Ernie Barnes at CAAM

Ernie Barnes, Sugar Shack, 1976
Like Margaret Keane, Ernie Barnes (1938–2009) is a popular artist who is identified as an example of "bad taste." Instead of big-eyed waifs, Barnes painted closed-eyed black folk with insect-thin limbs and expressive hands. Keane has lately become hip and has been mainstreamed into a few museum shows. Now that seems to be happening for Barnes. The Pasadena Museum of California Art was planning a Barnes retrospective before its abrupt closure last year. The California African American Museum took it up and is now presenting "Ernie Barnes: A Retrospective." CAAM has been a very hip place for contemporary art lately, so this endorsement carries weight.

Barnes was a nerdy kid who read art books at the home of his housekeeper mother's white employer, admiring Michelangelo, El Greco, and Toulouse Lautrec. He was troubled by bullies until a teacher convinced him to go out for sports. After playing for the Baltimore Colts, San Diego Chargers, and Denver Broncos, Barnes segued to an art career. He is best known for Sugar Shack, a painting that appeared on the cover of a Marvin Gaye album and was featured in the 1970s sitcom Good Times. For those who don't know who Marvin Gaye is, Barnes also has a Kanye West connection. West commissioned Barnes to create an over-the top ceiling painting for his dining room, commemorating the 2002 crash that nearly killed him. In A Life Restored, an angel saves Yeezy from the Grim Reaper.
Ernie Barnes, A Life Restored, 2005
Ernie Barnes, Fastbreak, 1987
As his NFL career was winding down, Barnes convinced the league to hire him as its official artist. This led to commissions from the NBA, the 1984 L.A. Olympics, and the L.A. Lakers. Fastbreak, reproduced as prints, shows the Lakers' 1987 world champions, with portraits of Kareem Abdul-Jabbar, Magic Johnson, and James Worthy.
Ernie Barnes, The Dream Unfolds, 1996
The CAAM show doesn't include Barnes' wackiest sports picture, The Dream Unfolds, commissioned by the NBA. It's a Last Judgment about kids aspiring to the pros. Only those with super-long limbs make the cut. An angelic figure holds a basket; cherubs adore the NBA logo.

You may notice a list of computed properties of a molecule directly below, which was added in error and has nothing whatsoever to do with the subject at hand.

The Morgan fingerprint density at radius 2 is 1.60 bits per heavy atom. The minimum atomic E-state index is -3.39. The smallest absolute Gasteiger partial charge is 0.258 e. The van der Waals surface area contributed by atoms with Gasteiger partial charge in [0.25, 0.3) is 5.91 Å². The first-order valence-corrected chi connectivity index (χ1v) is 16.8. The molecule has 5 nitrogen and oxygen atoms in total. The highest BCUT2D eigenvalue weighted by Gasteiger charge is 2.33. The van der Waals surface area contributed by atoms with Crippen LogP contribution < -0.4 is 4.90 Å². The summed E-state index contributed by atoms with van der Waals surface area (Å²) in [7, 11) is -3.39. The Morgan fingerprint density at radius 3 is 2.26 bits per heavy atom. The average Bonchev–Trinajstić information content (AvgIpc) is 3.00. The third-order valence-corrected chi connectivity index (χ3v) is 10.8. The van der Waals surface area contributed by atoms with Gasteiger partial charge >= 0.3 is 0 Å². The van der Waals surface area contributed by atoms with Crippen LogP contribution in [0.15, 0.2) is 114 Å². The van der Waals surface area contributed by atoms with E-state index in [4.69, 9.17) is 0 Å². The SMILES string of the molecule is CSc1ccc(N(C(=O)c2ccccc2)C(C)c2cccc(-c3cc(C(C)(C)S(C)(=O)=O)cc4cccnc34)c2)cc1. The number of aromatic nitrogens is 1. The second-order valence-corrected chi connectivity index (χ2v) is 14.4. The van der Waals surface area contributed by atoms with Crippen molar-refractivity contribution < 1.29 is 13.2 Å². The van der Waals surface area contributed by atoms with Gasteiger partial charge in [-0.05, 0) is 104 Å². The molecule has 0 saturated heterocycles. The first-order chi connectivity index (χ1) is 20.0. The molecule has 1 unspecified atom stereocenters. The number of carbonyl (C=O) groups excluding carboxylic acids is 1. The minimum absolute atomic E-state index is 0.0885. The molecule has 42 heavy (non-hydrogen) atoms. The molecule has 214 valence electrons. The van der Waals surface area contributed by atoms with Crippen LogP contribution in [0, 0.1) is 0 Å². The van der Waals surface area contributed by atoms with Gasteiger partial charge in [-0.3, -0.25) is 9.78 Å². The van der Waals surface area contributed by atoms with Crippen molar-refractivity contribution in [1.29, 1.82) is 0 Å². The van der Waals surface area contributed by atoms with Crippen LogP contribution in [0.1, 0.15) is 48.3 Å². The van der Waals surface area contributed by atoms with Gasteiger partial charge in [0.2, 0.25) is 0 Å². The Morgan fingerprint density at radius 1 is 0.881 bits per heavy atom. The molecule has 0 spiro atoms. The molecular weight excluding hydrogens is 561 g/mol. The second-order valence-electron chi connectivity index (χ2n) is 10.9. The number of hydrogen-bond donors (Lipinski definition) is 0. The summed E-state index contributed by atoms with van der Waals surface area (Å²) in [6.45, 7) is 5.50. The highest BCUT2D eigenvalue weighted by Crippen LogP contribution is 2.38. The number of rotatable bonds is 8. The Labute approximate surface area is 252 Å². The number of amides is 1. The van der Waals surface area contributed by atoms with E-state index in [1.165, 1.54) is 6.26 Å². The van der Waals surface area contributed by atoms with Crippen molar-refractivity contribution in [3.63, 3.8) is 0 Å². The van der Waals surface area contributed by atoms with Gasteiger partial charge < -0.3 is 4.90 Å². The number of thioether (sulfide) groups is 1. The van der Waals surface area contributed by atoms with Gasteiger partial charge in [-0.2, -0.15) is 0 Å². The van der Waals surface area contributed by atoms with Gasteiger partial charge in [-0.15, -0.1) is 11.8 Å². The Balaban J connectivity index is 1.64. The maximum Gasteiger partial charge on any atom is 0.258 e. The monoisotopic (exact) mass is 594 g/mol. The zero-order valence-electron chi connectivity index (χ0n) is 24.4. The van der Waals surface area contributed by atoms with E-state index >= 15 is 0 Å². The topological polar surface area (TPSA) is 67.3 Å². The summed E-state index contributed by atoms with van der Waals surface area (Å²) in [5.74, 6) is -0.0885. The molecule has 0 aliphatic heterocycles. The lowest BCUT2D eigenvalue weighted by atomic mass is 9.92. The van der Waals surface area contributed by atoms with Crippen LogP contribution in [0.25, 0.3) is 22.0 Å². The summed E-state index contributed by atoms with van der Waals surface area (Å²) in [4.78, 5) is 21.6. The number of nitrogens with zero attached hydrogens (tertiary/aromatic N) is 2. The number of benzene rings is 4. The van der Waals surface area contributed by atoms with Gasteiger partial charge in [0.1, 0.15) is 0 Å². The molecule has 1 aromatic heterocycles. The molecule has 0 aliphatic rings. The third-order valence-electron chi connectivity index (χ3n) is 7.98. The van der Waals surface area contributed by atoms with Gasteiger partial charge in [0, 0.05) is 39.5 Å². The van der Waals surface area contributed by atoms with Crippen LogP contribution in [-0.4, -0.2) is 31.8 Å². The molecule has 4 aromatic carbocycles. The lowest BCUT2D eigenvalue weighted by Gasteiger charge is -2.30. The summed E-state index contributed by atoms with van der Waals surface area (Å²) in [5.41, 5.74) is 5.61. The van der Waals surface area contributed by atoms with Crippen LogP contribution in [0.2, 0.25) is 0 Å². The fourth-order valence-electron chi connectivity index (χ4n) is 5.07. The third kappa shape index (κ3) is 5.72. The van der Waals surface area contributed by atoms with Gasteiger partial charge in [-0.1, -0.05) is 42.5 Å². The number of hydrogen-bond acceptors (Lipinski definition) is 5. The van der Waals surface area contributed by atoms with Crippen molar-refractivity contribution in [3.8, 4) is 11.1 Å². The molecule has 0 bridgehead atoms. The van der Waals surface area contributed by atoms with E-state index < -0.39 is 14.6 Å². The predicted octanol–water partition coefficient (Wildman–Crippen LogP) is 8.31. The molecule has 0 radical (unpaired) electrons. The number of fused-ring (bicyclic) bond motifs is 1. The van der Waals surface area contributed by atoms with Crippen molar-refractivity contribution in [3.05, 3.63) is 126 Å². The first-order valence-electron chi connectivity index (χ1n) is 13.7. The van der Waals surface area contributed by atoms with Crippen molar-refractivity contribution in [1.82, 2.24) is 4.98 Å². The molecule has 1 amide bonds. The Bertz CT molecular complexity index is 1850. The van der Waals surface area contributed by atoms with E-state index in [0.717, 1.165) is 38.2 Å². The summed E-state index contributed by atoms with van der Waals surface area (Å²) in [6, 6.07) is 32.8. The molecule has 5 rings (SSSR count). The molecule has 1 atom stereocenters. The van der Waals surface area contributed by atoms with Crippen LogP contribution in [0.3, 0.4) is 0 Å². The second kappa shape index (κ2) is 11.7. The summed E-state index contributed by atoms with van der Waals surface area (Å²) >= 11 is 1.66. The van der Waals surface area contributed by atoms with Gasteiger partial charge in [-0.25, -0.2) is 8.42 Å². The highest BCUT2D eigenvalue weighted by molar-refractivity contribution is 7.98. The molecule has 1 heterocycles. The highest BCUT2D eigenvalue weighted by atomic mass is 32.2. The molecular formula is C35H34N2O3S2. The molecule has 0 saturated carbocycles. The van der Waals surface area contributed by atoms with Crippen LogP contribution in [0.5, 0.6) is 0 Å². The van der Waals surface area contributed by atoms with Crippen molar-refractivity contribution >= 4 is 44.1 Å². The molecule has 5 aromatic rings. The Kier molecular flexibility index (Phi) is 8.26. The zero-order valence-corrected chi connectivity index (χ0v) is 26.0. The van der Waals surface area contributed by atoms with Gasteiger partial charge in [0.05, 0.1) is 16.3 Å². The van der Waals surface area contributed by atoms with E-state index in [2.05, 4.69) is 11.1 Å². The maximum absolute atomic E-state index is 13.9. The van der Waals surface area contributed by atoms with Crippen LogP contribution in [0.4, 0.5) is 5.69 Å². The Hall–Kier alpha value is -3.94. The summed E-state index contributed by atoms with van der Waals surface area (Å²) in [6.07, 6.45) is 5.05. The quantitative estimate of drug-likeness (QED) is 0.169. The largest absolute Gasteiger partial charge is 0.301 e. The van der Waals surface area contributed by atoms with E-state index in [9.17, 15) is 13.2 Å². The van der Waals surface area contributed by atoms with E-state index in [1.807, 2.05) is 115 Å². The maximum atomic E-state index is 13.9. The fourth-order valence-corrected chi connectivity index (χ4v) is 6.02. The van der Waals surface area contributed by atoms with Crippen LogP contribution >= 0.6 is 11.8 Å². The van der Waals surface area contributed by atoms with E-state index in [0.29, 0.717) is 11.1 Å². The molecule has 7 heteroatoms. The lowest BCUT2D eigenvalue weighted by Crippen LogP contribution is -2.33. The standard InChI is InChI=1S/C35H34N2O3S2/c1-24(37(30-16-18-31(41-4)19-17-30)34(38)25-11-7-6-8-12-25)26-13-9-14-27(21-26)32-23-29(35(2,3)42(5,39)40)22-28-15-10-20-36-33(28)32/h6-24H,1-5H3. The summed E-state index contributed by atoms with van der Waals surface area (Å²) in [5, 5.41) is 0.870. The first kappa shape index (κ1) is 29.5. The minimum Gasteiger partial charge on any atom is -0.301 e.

In other paintings Barnes take a distinctly unromantic view of pro sports. He regarded American football as brutal and mercenary after a fellow player died of a stroke or neck fracture. The unusual angles and foreshortenings of his paintings seem to say, sports are not pretty.
Ernie Barnes, Title IX, 1999
Barnes' pictures of African American life had their origins in a group of paintings of the artist's Jewish neighbors in L.A.'s Fairfax district. The black genre scenes owe something to the caricatural side of Archibald Motley, but Barnes' figure proportions lend an otherworldly element unlike anything Motley did. Some of Barnes' paintings are framed in relics of the white picket fence at Barnes' childhood home in North Carolina.
Ernie Barnes, Hoop Dreams, 1978
Hoop Dreams and Hula Hoop present single figures in a drab landscape that seems out of Andrew Wyeth.  The basketball player's distended proportions are extreme even for Barnes. Yet even more unsettling is Hula Hoop. There is no attempt to narrate this age-inappropriate recreation out in the middle of nowhere, nor the woman's orgasmic expression. This is Christina's inner world.
Ernie Barnes, Hula Hoop, 1979
Barnes is a reminder that we appreciate images in more ways that museums often understand. The issue is not whether Barnes is as "good" as Michelangelo or Betye Saar. He's playing a different game.
Ernie Barnes, Late Night DJ, 1980


Anonymous said…
Barnes is a good example of the type of artist and style that lends itself to not just CAAM but also its neighbor, the yet-to-open Lucas Museum of Narrative Art.
Anonymous said…
As if destroying LACMA by its director isn't bad enough, now another museum in LA, still rising in Exposition Park, is going to have its own nightmare executive:

The way things are going, Barry Munitz might be put back in charge of the Getty.
Maokia said…
Beautiful drawings! I personally like drawing too. I usually draw with pencils like these and sometimes I draw sketches with pens.
Zacki Murphy said…

Ernie was a very close friend and these are his words for why he painted figures with their eyes closed: Ernie, was not only a participant but an observer of human behavior. In all his work, his figures are painted with eyes closed. “It represents our blindness to another’s humanity," he said. "We don’t see into the depths of our interconnection; the gifts, the strength and potential within other human beings. Racism has taught many of us ‘what’ to think about each other, but not ‘how’ to think about one another.”

Zacki Murphy